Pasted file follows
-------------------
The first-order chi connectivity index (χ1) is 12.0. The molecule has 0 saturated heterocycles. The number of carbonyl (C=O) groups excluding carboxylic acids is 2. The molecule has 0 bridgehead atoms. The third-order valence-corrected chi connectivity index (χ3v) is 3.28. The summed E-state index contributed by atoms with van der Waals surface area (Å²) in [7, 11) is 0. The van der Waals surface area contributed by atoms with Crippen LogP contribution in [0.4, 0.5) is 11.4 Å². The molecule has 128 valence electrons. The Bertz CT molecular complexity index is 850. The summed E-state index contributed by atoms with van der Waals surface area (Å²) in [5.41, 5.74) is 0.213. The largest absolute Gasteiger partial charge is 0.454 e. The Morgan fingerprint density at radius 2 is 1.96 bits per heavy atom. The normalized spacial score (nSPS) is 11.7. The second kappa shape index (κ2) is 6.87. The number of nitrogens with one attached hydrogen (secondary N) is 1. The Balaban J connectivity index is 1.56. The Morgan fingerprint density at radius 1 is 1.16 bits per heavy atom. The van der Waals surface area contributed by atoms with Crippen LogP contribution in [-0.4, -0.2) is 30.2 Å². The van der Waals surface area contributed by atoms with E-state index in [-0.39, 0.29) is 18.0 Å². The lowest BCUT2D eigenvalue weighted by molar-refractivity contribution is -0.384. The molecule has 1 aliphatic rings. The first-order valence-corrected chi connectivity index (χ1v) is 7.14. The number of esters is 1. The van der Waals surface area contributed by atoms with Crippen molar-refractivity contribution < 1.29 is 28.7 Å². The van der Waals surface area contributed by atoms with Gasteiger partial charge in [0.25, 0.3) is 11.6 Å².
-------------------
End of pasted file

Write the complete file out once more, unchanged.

The first-order chi connectivity index (χ1) is 12.0. The molecule has 0 saturated heterocycles. The number of carbonyl (C=O) groups excluding carboxylic acids is 2. The molecule has 0 bridgehead atoms. The third-order valence-corrected chi connectivity index (χ3v) is 3.28. The summed E-state index contributed by atoms with van der Waals surface area (Å²) in [7, 11) is 0. The van der Waals surface area contributed by atoms with Crippen LogP contribution in [0.4, 0.5) is 11.4 Å². The molecule has 128 valence electrons. The Bertz CT molecular complexity index is 850. The summed E-state index contributed by atoms with van der Waals surface area (Å²) in [5.41, 5.74) is 0.213. The largest absolute Gasteiger partial charge is 0.454 e. The Morgan fingerprint density at radius 2 is 1.96 bits per heavy atom. The normalized spacial score (nSPS) is 11.7. The second kappa shape index (κ2) is 6.87. The number of nitrogens with one attached hydrogen (secondary N) is 1. The Balaban J connectivity index is 1.56. The Morgan fingerprint density at radius 1 is 1.16 bits per heavy atom. The van der Waals surface area contributed by atoms with Crippen LogP contribution in [-0.4, -0.2) is 30.2 Å². The van der Waals surface area contributed by atoms with E-state index in [-0.39, 0.29) is 18.0 Å². The lowest BCUT2D eigenvalue weighted by molar-refractivity contribution is -0.384. The molecule has 1 aliphatic rings. The first-order valence-corrected chi connectivity index (χ1v) is 7.14. The number of esters is 1. The van der Waals surface area contributed by atoms with Crippen molar-refractivity contribution < 1.29 is 28.7 Å². The van der Waals surface area contributed by atoms with Gasteiger partial charge in [0.25, 0.3) is 11.6 Å².